1. What is the difference between wanting to be nice to people and people-pleasing?
There is a subtle difference between wanting to be nice and people-pleasing. Wanting to be nice to others is trying to do the right thing, being respectful and honoring others feelings. I think people-pleasers want to be nice and a lot of their behaviors are dictated by them wanting to be perceived as being nice. The problems come in when you feel a compulsion, or need to please others, without taking your own feelings, values and principles into account. Many people try and people please but are there actions actually the nice and right thing to do? If you’re basing your value and worth on how you’re perceived by others, or in fear of hurting others, you might be pleasing them but not doing the right thing for you and your relationship. For example, say you continue to date someone you aren’t that into because you feel bad about hurting their feelings. Is it really the best thing to do for you and the other person if you keep dating them because you feel bad? Probably the better, nicer, thing to do would be to let him or her down easy, even if it displeases them.
2. How do you know your people-pleasing and not being nice? What are the red flags to pay attention to that a person can spot as people-pleasing in themselves?
A big sign is if you feel resentful after you say “yes” to something. If you notice you say “yes” to things and then are kicking yourself wishing you didn’t say “yes.” If you find yourself stuck in relationships that you feel used in. If you feel burned out and taken advantage of.
3. Why do people become people-pleasers?
A lot of that has to do with their upbringing. When we are young all of us want to please our caregivers and make them proud of us. Some pleasers might have had a parental figure that was hard to please, that was very critical and/or over-reacted. So, pleasing them might have been the only way they could receive the love and acclimations they desired. Then as they got older they continued that pattern in all of their relationships as a way to give and receive love. It develops as a way for the pleaser to decrease their anxiety around criticism, and disapproval.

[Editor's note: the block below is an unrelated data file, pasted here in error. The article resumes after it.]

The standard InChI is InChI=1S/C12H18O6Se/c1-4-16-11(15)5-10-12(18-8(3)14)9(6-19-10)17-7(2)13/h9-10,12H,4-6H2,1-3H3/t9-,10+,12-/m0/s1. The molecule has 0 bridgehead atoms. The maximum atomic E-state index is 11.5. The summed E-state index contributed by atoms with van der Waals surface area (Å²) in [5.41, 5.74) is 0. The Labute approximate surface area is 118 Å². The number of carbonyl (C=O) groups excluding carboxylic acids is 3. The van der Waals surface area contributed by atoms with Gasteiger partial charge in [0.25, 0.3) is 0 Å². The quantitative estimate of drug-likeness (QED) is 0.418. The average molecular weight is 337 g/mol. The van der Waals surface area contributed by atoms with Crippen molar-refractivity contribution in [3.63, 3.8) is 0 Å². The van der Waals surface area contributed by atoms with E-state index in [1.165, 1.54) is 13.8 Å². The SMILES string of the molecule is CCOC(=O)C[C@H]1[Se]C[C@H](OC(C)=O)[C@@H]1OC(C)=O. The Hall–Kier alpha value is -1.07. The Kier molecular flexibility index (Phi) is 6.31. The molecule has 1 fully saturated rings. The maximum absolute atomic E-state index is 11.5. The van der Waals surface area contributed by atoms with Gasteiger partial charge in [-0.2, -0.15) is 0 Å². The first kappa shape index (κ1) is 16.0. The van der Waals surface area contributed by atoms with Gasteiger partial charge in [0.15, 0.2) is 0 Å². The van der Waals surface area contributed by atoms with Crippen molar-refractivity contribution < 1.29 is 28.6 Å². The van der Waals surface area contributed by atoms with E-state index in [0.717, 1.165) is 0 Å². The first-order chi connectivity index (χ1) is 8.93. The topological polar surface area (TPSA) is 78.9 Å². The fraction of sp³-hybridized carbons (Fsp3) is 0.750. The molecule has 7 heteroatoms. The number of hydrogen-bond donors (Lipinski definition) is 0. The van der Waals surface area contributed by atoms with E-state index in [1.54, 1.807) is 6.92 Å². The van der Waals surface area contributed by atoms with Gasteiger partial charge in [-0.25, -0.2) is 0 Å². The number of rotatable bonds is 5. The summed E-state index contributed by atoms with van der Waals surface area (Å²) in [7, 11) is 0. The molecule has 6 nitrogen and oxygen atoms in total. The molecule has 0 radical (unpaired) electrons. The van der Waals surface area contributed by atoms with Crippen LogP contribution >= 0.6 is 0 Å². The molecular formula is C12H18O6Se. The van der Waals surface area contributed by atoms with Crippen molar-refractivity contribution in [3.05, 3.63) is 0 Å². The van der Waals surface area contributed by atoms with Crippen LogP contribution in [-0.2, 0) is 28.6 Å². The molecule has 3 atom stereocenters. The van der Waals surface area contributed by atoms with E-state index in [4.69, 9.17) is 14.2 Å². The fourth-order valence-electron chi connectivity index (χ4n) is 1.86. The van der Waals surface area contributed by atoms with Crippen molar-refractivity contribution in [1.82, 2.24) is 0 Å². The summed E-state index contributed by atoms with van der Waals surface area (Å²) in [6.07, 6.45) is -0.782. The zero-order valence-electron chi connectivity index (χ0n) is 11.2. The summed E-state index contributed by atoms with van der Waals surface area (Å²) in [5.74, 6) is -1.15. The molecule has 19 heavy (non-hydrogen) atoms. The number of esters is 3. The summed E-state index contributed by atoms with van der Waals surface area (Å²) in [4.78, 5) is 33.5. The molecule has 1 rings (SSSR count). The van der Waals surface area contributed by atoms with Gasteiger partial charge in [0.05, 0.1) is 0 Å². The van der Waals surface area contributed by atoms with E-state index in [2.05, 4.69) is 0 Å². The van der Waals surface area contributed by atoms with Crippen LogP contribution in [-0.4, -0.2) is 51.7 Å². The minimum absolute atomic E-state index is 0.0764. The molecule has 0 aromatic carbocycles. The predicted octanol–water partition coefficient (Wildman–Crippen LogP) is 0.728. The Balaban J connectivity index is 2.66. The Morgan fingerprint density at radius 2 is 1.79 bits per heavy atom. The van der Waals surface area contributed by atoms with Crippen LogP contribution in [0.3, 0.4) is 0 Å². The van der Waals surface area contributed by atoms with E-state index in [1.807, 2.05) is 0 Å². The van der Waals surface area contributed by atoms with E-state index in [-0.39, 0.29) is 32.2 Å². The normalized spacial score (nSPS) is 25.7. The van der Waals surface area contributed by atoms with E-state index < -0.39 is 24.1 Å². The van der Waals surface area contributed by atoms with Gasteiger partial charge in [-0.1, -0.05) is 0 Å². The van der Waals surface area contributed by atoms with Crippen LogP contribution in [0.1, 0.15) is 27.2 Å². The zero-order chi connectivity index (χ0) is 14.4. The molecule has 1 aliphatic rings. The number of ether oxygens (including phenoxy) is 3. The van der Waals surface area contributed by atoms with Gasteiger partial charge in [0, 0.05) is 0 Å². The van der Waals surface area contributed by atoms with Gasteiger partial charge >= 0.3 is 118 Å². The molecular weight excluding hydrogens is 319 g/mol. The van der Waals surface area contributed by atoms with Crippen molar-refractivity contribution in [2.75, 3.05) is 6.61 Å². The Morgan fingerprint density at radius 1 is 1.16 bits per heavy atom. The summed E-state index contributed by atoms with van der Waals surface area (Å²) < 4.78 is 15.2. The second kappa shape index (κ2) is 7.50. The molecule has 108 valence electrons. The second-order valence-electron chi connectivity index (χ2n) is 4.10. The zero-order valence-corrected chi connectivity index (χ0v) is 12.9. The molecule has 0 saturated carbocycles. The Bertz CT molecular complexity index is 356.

4. Why is people-pleasing so detrimental to a person’s health? To relationships?
Because they aren’t being true to themselves. They might not even know who they are. They are so focused on others needs and wants, they become invisible in their own lives and in their relationships. They also internalize their emotions, they don’t validate their own experiences. Research shows if we don’t learn to express ourselves, or if we aren’t aware of our internal experiences, this can lead to chronic inflammation in the body, and that leads to a lot of other health issues. People-pleasers are more susceptible to stress and anxiety because they take on the responsibilities of others, they also feel responsible for other people’s feelings. How could that not lead to burn out and stress?
It is detrimental to relationships because the pleaser isn’t showing up for the relationship. They don’t speak up when something bothers them or when a boundary is broken. Most don’t know their boundaries, so they feel stuck, resentful, underappreciated etc. Overtime, they either experience health issues, cut off from relationships or blow up. They end up feeling disconnected from themselves and their partners.